Basic (03-86)

DI 21501.060 District of Columbia APTD/AB State Plan

A. Blindness — definition

Blindness exists when a person has:

  1. 1. 

    Vision in his better eye of no more than 20/200 while wearing corrective glasses; or

  2. 2. 

    A loss of 70 percent or more in his peripheral vision; or

  3. 3. 

    Certain other conditions which constitute a severe visual handicap.

B. Permanent and total disability

1. Interpretation of permanent and total disability

An individual is permanently and totally disabled when he has a permanent impairment, disease or loss which substantially precludes him from engaging in any locally existent useful occupation within his competence, including homemaking.

2. Permanent impairment

The impairment must be verifiable by medical findings and be unlikely to improve throughout the person's lifetime. It may be considered permanent so long as treatment is unavailable, inadvisable, ineffectual, or the individual refuses treatment for reasons acceptable to the agency.

Permanence does not rule out the possibility of vocational rehabilitation or even recovery from the impairment. However, pending the actual physical improvement the classification is proper.

3. Total disability

The degree of disability is determined by measuring the effect of the impairment on the individual's ability to function. The impairment must be of major importance and of such degree as to interfere with the individual's faculties, such as senses, reasoning, and mobility. Determining “totality” requires consideration of such factors as the following:

The individual must be “substantially precluded” from carrying out the responsibilities of employment or homemaking regularly or on a predictable basis. In determining this, such factors as the following are important:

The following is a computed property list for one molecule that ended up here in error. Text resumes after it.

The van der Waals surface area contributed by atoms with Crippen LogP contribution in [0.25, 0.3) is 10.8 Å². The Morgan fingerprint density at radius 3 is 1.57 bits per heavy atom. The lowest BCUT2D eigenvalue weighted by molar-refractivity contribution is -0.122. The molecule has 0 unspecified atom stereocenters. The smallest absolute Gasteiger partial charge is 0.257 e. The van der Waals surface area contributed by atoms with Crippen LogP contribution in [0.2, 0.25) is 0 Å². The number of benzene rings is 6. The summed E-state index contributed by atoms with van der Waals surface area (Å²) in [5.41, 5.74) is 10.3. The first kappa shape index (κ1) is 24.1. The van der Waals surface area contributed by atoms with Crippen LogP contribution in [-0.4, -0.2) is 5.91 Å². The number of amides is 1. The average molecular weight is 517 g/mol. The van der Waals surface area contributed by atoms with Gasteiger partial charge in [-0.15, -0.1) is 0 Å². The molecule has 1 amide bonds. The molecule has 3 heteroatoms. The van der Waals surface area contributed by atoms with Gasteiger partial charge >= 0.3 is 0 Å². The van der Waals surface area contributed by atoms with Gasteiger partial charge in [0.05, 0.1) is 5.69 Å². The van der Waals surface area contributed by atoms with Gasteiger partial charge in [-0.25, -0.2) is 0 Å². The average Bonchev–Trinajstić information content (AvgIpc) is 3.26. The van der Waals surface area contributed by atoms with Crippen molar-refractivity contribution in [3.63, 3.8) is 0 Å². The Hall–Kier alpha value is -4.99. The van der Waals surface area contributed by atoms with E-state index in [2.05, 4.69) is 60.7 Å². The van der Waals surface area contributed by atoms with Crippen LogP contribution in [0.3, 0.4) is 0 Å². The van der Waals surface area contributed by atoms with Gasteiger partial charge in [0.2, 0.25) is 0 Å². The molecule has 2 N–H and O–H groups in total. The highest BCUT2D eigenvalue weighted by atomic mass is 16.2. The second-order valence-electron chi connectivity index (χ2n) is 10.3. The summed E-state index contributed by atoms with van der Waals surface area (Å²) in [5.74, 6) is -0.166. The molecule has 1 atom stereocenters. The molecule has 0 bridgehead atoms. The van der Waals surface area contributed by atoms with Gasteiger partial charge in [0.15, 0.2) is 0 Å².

1. a. 

    Dependence on help from others in functioning. For example, can he function in spite of his disability only because other persons in or outside the home assist him?

  2. b. 

    Energy required to function. For example does, it take him six or seven hours to do what most workers can do in one hour.

4. Useful occupation

Can the individual function in any occupation which produces goods or services for which the public is willing to pay? Activities not considered “useful occupations” are:

  1. a. 

    Hobbies or occupational therapy prescribed by a physician for remedial purposes.

  2. b. 

    Activity which does not provide a genuine job opportunity, (i.e., if the individual stopped doing it no one would be hired to replace him), and

  3. c. 

    The “training” portion of a supervised rehabilitation program.

5. Homemaking

Homemaking is considered a useful occupation. It involves ability to carry the home management and decision making responsibilities, and providing essential services within the home for at least one person in addition to one's self. (An individual living alone cannot be evaluated for ability to engage in homemaking.)

Important to the successful performance of homemaking are shopping for food and supplies, planning and preparing meals, house cleaning activities, washing and ironing clothes, child care activities and miscellaneous tasks created by the individual's setting, (e.g., carrying water when there is no indoor source of supply, making fires, carrying fuel, etc.)

A homemaker is considered permanently and totally disabled if:

  1. a. 

    She can perform all of the essential services but not for the required number of hours that may be involved. For example, she may be able to prepare breakfast after resting all night but is unable to get the other two meals, or

  2. b. 

    She cannot perform the service on predictable basis, (e.g., she can shop when there is remission of pain or swelling but it cannot be known when these remissions will occur), or

  3. c. 

    she is unable to perform a significant combination of the essential activities.

6. Locally existent occupation

“Locally Existent Occupation” is one which exists anywhere in D.C. In the sense of the definition it means there is no such work anywhere in D.C. as that which the individual has been found physically able and competent to do. Do not confuse it with the individual's inability to find work within his competence and physical limitations.

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DI 21501.060 - District of Columbia APTD/AB State Plan - 01/23/1990
Batch run: 02/12/2013